The Roots performing in Toronto, Ontario on March 24, 2007.
|Also known as||The Legendary Roots Crew, The Fifth Dynasty, The Square Roots|
|Origin||Philadelphia, Pennsylvania, United States|
|Genres||Hip hop, neo soul, jazz rap|
|Labels||Def Jam, DGC, MCA, Interscope-Geffen-A&M|
|Associated acts||Jimmy Fallon, DJ Jazzy Jeff, Soulquarians, J Dilla, Jill Scott, Martin Luther, Jaguar Wright, Amel Larrieux, John Legend, Dave Chappelle, BT, Kendrick Lamar, Joey Bada$$, Jazzyfatnastees, Elvis Costello, Erykah Badu, Big K.R.I.T.|
The Roots is an American hip hop group, formed in 1987 by Tariq "Black Thought" Trotter and Ahmir "Questlove" Thompson in Philadelphia, Pennsylvania, United States. The Roots are known for a jazzy and eclectic approach to hip-hop featuring live musical instruments. Malik B., Leonard "Hub" Hubbard, and Josh Abrams were added to the band (formerly named "The Square Roots").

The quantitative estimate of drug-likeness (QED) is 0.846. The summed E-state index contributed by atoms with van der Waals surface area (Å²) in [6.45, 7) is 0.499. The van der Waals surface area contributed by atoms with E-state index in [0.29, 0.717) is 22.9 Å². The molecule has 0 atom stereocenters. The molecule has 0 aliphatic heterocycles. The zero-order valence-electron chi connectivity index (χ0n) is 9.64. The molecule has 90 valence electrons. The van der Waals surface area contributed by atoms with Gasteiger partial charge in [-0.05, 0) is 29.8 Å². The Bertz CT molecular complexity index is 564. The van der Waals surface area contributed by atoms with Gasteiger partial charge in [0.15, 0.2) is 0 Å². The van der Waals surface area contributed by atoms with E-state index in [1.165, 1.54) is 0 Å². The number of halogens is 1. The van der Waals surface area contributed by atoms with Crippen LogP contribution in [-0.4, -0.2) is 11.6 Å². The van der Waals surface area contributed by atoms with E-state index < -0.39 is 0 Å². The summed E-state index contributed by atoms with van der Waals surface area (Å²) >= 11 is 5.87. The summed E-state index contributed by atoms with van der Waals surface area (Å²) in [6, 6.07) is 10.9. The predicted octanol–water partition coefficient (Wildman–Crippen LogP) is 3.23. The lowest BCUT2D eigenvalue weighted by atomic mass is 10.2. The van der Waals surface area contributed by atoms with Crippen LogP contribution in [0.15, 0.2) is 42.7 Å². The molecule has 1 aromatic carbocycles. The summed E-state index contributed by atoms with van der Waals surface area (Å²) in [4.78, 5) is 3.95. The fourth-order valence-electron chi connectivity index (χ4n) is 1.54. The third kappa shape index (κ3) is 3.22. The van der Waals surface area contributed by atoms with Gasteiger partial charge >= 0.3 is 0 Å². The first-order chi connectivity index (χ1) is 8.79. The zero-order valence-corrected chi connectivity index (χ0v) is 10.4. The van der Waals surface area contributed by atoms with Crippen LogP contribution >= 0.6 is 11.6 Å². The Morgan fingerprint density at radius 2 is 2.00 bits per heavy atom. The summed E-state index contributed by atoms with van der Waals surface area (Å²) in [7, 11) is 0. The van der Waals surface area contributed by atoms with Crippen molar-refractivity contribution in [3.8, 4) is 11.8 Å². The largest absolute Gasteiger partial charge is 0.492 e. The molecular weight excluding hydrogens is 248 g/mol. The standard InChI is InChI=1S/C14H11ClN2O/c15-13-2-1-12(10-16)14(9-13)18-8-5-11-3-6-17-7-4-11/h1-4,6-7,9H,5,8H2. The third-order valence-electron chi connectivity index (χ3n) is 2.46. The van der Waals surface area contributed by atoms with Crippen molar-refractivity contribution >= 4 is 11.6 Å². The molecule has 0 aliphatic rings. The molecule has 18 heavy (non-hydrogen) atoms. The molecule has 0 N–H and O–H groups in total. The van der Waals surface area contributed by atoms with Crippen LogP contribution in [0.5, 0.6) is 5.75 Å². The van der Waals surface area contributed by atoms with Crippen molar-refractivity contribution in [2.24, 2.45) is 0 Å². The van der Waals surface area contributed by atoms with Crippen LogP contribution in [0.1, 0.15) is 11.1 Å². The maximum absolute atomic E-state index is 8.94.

Since its first independent album-length release the band has released 10 studio albums, two EPs, two collaboration albums (with other artists), and also collaborated on recordings and in live shows with a wide variety of artists in many musical genres. The Roots served as the house band on NBC's Late Night with Jimmy Fallon from 2009 to 2014, and in the same role (and accompanying show guest artists) on The Tonight Show Starring Jimmy Fallon since 2014. The Roots' work has consistently been met with critical acclaim. About.com ranked the band #7 on its list of the 25 Best Hip-Hop Groups of All-Time, calling them "Hip-hop's first legitimate band."
- 1 Band history
- 2 Members
- 3 Band lineup
- 4 Touring and other work
- 5 Late Night and The Tonight Show Starring Jimmy Fallon
- 6 Awards and nominations
- 7 Discography
- 8 References
- 9 External links